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Buddhadharma : Fall 2012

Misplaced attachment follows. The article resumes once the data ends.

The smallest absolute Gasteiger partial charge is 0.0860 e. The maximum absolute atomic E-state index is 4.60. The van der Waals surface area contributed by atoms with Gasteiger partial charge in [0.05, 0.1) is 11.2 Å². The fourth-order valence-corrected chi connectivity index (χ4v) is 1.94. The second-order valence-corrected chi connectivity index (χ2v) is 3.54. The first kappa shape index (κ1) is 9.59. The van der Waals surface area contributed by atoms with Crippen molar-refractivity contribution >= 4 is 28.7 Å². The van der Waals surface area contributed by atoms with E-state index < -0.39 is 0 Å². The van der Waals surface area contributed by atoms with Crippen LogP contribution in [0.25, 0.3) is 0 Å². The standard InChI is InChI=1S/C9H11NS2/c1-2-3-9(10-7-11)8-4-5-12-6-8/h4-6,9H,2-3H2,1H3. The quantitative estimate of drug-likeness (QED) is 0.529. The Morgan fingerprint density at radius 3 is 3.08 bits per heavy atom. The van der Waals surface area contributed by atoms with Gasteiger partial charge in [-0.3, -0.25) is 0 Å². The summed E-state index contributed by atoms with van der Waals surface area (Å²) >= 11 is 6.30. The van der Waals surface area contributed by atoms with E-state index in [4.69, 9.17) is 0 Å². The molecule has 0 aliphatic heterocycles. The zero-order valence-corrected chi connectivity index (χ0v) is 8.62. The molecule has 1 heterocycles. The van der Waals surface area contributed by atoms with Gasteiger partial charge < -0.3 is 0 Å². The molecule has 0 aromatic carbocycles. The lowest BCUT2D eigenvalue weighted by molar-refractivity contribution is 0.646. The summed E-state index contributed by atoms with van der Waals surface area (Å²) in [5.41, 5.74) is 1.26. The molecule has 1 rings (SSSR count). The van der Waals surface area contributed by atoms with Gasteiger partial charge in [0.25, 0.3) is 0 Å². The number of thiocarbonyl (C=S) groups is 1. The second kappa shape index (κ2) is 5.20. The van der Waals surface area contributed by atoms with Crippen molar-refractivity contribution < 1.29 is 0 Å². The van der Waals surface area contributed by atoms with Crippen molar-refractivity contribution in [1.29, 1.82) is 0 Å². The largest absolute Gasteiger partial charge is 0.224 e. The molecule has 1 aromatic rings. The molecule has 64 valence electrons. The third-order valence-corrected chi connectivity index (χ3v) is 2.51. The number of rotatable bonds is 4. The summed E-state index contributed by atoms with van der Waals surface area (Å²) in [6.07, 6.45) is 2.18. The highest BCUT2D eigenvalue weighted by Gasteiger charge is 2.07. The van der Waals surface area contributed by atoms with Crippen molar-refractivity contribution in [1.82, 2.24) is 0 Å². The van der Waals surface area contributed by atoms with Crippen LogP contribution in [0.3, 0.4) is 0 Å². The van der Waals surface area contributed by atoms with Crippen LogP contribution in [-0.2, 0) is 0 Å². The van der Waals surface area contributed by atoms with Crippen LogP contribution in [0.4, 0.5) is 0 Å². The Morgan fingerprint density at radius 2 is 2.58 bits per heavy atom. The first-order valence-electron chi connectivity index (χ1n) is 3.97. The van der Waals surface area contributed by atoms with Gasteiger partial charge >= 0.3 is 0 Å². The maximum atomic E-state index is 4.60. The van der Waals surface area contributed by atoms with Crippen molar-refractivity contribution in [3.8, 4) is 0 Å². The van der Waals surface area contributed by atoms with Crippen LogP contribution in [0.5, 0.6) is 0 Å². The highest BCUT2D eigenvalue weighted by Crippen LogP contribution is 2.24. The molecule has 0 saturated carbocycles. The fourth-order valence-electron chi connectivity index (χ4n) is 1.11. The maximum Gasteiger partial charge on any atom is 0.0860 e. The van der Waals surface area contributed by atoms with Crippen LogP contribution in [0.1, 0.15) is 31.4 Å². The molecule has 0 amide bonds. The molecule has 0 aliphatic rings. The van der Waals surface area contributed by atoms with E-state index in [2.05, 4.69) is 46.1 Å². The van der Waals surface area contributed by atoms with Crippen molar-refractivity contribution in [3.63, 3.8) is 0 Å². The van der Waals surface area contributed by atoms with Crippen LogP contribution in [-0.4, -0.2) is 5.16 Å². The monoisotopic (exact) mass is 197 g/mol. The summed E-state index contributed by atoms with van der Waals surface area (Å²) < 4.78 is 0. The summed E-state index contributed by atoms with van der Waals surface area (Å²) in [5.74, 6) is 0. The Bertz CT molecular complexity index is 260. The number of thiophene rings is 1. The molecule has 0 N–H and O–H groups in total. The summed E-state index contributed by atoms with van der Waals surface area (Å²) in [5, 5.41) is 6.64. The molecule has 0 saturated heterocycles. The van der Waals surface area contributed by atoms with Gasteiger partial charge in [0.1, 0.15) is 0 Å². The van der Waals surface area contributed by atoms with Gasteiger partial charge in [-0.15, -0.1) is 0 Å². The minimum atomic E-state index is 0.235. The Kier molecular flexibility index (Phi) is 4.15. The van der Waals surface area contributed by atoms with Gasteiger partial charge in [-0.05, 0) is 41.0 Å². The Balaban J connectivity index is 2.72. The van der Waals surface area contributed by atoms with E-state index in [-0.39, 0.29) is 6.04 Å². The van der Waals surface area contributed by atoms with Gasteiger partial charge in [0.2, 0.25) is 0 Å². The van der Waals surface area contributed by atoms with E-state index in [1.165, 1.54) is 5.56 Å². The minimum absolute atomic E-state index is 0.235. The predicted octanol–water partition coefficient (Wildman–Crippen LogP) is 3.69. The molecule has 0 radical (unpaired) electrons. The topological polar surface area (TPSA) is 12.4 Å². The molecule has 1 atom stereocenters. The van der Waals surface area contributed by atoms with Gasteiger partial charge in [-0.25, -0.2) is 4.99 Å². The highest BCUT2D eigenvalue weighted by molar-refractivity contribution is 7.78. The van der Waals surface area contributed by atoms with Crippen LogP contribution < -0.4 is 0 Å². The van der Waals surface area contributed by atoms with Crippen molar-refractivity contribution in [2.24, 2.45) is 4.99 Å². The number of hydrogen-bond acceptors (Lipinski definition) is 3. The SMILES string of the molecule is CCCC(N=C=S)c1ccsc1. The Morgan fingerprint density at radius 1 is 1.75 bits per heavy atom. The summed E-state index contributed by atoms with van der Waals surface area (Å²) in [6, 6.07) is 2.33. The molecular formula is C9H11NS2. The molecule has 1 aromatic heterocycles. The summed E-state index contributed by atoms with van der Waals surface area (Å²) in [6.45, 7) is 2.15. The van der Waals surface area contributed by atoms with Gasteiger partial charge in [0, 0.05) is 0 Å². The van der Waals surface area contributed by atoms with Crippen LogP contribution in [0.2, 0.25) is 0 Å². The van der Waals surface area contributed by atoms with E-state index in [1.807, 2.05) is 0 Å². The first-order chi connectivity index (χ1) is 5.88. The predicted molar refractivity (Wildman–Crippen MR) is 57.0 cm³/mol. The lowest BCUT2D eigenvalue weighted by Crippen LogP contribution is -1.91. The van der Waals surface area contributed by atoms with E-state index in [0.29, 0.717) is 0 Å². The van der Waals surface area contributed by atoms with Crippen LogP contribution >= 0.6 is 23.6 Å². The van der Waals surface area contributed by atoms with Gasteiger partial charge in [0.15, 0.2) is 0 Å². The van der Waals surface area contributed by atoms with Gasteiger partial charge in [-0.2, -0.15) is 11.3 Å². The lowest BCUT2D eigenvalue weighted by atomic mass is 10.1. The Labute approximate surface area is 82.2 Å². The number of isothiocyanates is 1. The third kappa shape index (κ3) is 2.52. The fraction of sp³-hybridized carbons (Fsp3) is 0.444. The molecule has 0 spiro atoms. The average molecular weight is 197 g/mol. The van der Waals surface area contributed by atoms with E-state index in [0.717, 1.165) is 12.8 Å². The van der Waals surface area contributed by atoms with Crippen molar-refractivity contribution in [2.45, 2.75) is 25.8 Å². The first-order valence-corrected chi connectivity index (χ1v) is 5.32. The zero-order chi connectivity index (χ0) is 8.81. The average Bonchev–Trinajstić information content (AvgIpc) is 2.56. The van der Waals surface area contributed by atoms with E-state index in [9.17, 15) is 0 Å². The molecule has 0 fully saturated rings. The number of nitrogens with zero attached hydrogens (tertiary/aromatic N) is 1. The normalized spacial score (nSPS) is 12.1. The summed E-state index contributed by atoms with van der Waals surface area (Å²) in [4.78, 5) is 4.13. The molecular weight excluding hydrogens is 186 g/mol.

FALL 2 0 1 2 BUDDHADHARMA: THE PRACTITIONER’S QUARTERLY 25 T here is no doubt that the Heart Sutra is the most frequently used and recited text in the entire Mahayana Buddhist tradition, which still flourishes in Japan, Korea, Vietnam, Tibet, Mon� golia, Bhutan, China, parts of India and Nepal, and, more recently, also in the Ameri� cas and Europe. Many people have said many different things about what the Heart Sutra is and what it is not, such as being the heart of wis� dom, a statement of how things truly are, the key teaching of the Mahayana, a condensation of all the Prajnaparamita Sutras (the Buddha’s second turning of the wheel of dharma), or an expla� nation of emptiness in a nutshell. In order to understand the actual words of the Heart Sutra, it’s helpful to first explore its background within the Buddhist tradition as well as the meanings of “prajnaparamita” and “emptiness.” One thing we can safely say about the Heart Sutra is that it is completely crazy. If we read it, it does not make any sense. Well, maybe the begin� ning and end make sense, but everything in the middle sounds like a sophisticated form of non� sense, which can be said to be the basic feature of Form Is Emptiness, Emptiness Is Form The Heart Sutra Will Change You Forever the Prajnaparamita Sutras in general. If we like the word “no,” we might like the sutra because that is the main word it uses—no this, no that, no everything. We could also say that it is a sutra about wisdom, but it is a sutra about crazy wis� dom. When we read it, it sounds nuts, but that is actually where the wisdom part comes in. What the Heart Sutra (like all Prajnaparamita Sutras) does is to cut through, deconstruct, and demol� demol� demol� ish all our usual conceptual frameworks, all our rigid ideas, all our belief systems, all our refer� ence points, including any with regard to our spiritual path. It does so on a very fundamental level, not just in terms of thinking and concepts, but also in terms of our perception, how we see the world, how we hear, how we smell, taste, touch, how we regard and emotionally react to ourselves and others, and so on. This sutra pulls the rug out from underneath our feet and does not leave anything intact that we can think of, nor even a lot of things that we cannot think of. This is called “crazy wisdom.” I guess I should give you a warning here that this sutra is hazard� ous to your samsaric sanity. What Sangharak� shita says about the Diamond Sutra equally Penetrate the true meaning of the Heart Sutra, says Karl Brunnhölzl, and nothing will be the same again. The secret is making it personal. PHOTO GINA KELLY